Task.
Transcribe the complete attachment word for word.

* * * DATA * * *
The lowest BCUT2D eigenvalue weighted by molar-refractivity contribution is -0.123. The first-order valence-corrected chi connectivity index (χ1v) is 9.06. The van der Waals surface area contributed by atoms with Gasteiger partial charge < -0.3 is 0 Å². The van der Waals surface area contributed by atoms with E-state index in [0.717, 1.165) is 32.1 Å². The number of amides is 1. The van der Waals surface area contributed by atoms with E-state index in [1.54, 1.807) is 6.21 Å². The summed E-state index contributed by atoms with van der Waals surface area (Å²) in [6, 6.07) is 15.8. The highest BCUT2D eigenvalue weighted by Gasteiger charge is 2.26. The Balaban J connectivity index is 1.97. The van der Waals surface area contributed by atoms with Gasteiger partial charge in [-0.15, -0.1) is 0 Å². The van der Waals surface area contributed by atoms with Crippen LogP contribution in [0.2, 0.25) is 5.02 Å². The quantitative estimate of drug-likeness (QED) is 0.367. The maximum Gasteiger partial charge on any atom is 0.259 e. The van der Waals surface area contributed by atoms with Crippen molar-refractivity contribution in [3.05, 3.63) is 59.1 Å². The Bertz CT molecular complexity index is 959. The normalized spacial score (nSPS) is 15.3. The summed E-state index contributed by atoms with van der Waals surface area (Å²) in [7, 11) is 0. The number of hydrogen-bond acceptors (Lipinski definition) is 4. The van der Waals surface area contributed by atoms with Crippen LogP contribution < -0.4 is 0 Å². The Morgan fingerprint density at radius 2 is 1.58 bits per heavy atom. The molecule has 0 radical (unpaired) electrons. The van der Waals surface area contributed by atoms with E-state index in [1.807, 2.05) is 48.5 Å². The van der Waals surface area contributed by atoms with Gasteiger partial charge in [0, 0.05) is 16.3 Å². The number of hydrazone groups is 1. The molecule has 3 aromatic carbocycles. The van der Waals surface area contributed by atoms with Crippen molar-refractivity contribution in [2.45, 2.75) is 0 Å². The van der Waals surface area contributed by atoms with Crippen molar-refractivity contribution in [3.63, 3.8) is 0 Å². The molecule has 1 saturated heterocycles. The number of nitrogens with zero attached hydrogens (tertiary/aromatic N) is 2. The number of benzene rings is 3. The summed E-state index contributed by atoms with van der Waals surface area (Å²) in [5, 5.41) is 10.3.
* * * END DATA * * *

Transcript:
The lowest BCUT2D eigenvalue weighted by molar-refractivity contribution is -0.123. The first-order valence-corrected chi connectivity index (χ1v) is 9.06. The van der Waals surface area contributed by atoms with Gasteiger partial charge < -0.3 is 0 Å². The van der Waals surface area contributed by atoms with E-state index in [0.717, 1.165) is 32.1 Å². The number of amides is 1. The van der Waals surface area contributed by atoms with E-state index in [1.54, 1.807) is 6.21 Å². The summed E-state index contributed by atoms with van der Waals surface area (Å²) in [6, 6.07) is 15.8. The highest BCUT2D eigenvalue weighted by Gasteiger charge is 2.26. The Balaban J connectivity index is 1.97. The van der Waals surface area contributed by atoms with Gasteiger partial charge in [-0.15, -0.1) is 0 Å². The van der Waals surface area contributed by atoms with Crippen LogP contribution in [0.2, 0.25) is 5.02 Å². The quantitative estimate of drug-likeness (QED) is 0.367. The maximum Gasteiger partial charge on any atom is 0.259 e. The van der Waals surface area contributed by atoms with Crippen molar-refractivity contribution in [3.05, 3.63) is 59.1 Å². The Bertz CT molecular complexity index is 959. The normalized spacial score (nSPS) is 15.3. The summed E-state index contributed by atoms with van der Waals surface area (Å²) in [7, 11) is 0. The number of hydrogen-bond acceptors (Lipinski definition) is 4. The van der Waals surface area contributed by atoms with Crippen LogP contribution < -0.4 is 0 Å². The Morgan fingerprint density at radius 2 is 1.58 bits per heavy atom. The molecule has 0 radical (unpaired) electrons. The van der Waals surface area contributed by atoms with E-state index in [1.807, 2.05) is 48.5 Å². The van der Waals surface area contributed by atoms with Gasteiger partial charge in [0, 0.05) is 16.3 Å². The number of hydrazone groups is 1. The molecule has 3 aromatic carbocycles. The van der Waals surface area contributed by atoms with Crippen molar-refractivity contribution in [2.45, 2.75) is 0 Å². The van der Waals surface area contributed by atoms with Crippen molar-refractivity contribution in [3.63, 3.8) is 0 Å². The molecule has 1 saturated heterocycles. The number of nitrogens with zero attached hydrogens (tertiary/aromatic N) is 2. The number of benzene rings is 3. The summed E-state index contributed by atoms with van der Waals surface area (Å²) in [5, 5.41) is 10.3.